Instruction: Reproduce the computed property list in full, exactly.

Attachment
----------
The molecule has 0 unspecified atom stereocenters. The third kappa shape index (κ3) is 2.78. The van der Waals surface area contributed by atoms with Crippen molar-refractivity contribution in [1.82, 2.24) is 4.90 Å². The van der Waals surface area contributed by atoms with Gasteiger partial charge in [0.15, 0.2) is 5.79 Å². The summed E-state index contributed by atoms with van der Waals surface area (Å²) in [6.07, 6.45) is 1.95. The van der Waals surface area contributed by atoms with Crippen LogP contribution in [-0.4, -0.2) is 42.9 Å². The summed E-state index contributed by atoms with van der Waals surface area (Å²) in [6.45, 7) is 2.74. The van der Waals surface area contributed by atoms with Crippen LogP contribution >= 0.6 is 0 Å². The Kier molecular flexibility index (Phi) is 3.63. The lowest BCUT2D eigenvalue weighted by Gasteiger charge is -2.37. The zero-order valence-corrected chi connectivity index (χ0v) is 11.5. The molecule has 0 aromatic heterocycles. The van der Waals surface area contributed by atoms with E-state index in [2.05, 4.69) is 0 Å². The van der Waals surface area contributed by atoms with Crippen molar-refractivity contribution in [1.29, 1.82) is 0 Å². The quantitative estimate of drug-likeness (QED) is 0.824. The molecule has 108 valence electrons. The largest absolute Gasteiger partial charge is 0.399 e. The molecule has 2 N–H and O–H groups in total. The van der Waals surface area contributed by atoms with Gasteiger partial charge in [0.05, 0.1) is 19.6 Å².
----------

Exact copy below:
The molecule has 0 unspecified atom stereocenters. The third kappa shape index (κ3) is 2.78. The van der Waals surface area contributed by atoms with Crippen molar-refractivity contribution in [1.82, 2.24) is 4.90 Å². The van der Waals surface area contributed by atoms with Gasteiger partial charge in [0.15, 0.2) is 5.79 Å². The summed E-state index contributed by atoms with van der Waals surface area (Å²) in [6.07, 6.45) is 1.95. The van der Waals surface area contributed by atoms with Crippen LogP contribution in [-0.4, -0.2) is 42.9 Å². The summed E-state index contributed by atoms with van der Waals surface area (Å²) in [6.45, 7) is 2.74. The van der Waals surface area contributed by atoms with Crippen LogP contribution >= 0.6 is 0 Å². The Kier molecular flexibility index (Phi) is 3.63. The lowest BCUT2D eigenvalue weighted by Gasteiger charge is -2.37. The zero-order valence-corrected chi connectivity index (χ0v) is 11.5. The molecule has 0 aromatic heterocycles. The van der Waals surface area contributed by atoms with E-state index in [2.05, 4.69) is 0 Å². The van der Waals surface area contributed by atoms with Crippen molar-refractivity contribution in [1.29, 1.82) is 0 Å². The quantitative estimate of drug-likeness (QED) is 0.824. The molecule has 108 valence electrons. The largest absolute Gasteiger partial charge is 0.399 e. The molecule has 2 N–H and O–H groups in total. The van der Waals surface area contributed by atoms with Gasteiger partial charge in [0.05, 0.1) is 19.6 Å².